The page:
HRM 591 Strategic Human Resource Management

Subject: Business / Management
HRM 591
Strategic Human Resource Management
April , 2017 Role of Employee as a Strategy
The Role of Employee as a Strategy to Enhance Productivity
Employee engagement is the fuel of an organization. And even if an organization is
good at it, we can all get better at it – and maximize that fuel. It is a vital ingredient of
individual and organizational success of any business. Engaged employees
extends themselves to meet the organization’s objectives, take voluntary
initiatives, reinforce and support the organization’s culture and values, stay
focused and vigilant, and believes they can make a positive difference.
Employee engagement has positive linkages to several bottom line
organizational outcomes for instance, productivity, profits, business growth,
quality, customer satisfaction, employee retention and job performance
(Coffnan and Gonzalez-Molina, 2002; and Sundaray, 2011).
IN MY OWN WORDS Behaviors are how we conduct ourselves, act and react, towards others. We’ve found that
successful companies understand how behaviors impact employees on an emotional level, where
much of engagement with an employer happens. They therefore value how people do their job.
You can’t have someone being a high performer but behaving badly at the same time – it sends the
wrong message. The high performers in companies where engagement is high, understand their
impact and behave in a collaborative and respectful way. IN MY OWN WORDS 2 Role of Employee as a Strategy
Employees who are more engaged at their workplace are more
efficient and productive because they are motivated beyond personal
factors. Engaged employees are more focused and more motivated than
their disengaged counterparts. This means they work more efficiently and
keep the success of the organization in mind. In 2009, Harter et al.
conducted a meta-analysis which included analysis of 199 research studies
across 152 organizations in 44 industries and 26 countries. They statistically
calculated the available data on business/work unit level relationship
between employee engagement and productivity outcomes within each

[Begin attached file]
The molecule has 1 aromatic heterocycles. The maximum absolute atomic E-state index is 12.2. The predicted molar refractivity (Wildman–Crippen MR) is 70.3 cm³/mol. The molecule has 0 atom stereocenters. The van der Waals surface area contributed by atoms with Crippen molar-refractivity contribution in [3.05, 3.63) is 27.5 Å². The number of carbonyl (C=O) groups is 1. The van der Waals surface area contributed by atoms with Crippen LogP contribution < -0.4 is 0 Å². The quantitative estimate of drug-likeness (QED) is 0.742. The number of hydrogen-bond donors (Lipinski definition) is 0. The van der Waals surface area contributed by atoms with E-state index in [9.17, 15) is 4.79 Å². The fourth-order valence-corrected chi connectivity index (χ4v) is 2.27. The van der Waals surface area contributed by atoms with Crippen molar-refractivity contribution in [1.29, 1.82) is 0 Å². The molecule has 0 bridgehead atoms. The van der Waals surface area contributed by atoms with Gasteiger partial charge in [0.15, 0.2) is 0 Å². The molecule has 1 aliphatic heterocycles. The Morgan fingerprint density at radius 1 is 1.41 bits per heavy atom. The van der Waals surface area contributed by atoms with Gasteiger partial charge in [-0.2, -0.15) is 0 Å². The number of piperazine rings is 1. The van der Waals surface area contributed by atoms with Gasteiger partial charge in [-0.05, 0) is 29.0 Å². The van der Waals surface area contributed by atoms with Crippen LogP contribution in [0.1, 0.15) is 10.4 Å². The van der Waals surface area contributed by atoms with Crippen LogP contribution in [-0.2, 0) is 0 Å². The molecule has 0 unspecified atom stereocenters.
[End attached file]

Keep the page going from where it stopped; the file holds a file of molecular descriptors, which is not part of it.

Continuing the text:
study. The studies covered 32,394 business/work units and 955,905
employees. Their findings quantified major notable differences between
business units ranking in the top and bottom 25% on engagement. They
found an 18% drop in productivity levels between the top and bottom
performers. 85% of the world’s most admired companies believe that efforts
to engage employees have reduced employee performance problems (Hay
2010). Hence, work engagement levels should be maximized by
organizations to harness highest levels of productivity from their employee.
Research conducted by the CIPD (2010) demonstrated that the impact of
employee engagement on productivity arose, at least in part, because
engaged employees were more involved and socially connected with their
work, allowing them to develop better solutions. IN MY OWN WORDS 3 Role of Employee as a Strategy 4 Engaging your team
For the employer, the benefits of employees and teams who are actively engaged with the
organization where they work include: enhanced commitment, loyalty and performance, higher
levels of discretionary effort, the development of employees’ skills and abilities, fresh and
innovative ideas and suggestions, greater synergy and productivity from the team a positive and
productive working environment. Understanding Employee Engagement is a complex and dynamic process that reflects
everyone’s unique, personal relationship with work (Litten et al, 2011).There is no universal
definition on employee engagement. Engagement has been defined in numerous different ways
by academic researchers, consultancy and research institutions and companies. In the academic
literature, employee engagement was first conceptualized by Kahn (1990) as “the harnessing of
organization members’ selves to their work roles; in engagement, people employ and express
themselves physically, cognitively, and emotionally during role performances”. The cognitive
aspect of employee engagement concerns with employees’ beliefs and perspectives about the
organization, its leaders and working conditions. The emotional aspect concerns how employees
feel about each of those three factors and whether they have positive or negative attitudes toward
the organization and its leaders. The physical aspect of employee engagement concerns the
physical energies exerted by individuals to accomplish their roles. According to Kahn employees
can be engaged on one dimension and not on the other. Therefore, the more engaged the Role of Employee as a Strategy 5 employee is on each dimension, the higher his or her overall personal engagement. IN MY
OWN WORDS Get to know the team. It’s vital for any manager who wishes to engage their team to start
by getting to know them. Don’t shut yourself up in your office and keep detached from your
team. Instead practice management by walking about (MBWA). Take an interest in people as
individuals and build relationships with them. Talk to people about their work. Ask open
questions, for example:
What issues are you dealing with currently?
How do you feel things are going? How do you feel about your work? What is going well? What is not going so well? What links do you have with other departments? Are they helping you or hindering you?
What do you need most now? Role of Employee as a Strategy 6 Reference:
Chartered Institute of Personnel and Development [CIPD] (2006) Reflections
on employee
engagement: Change agenda. London: CIPD.

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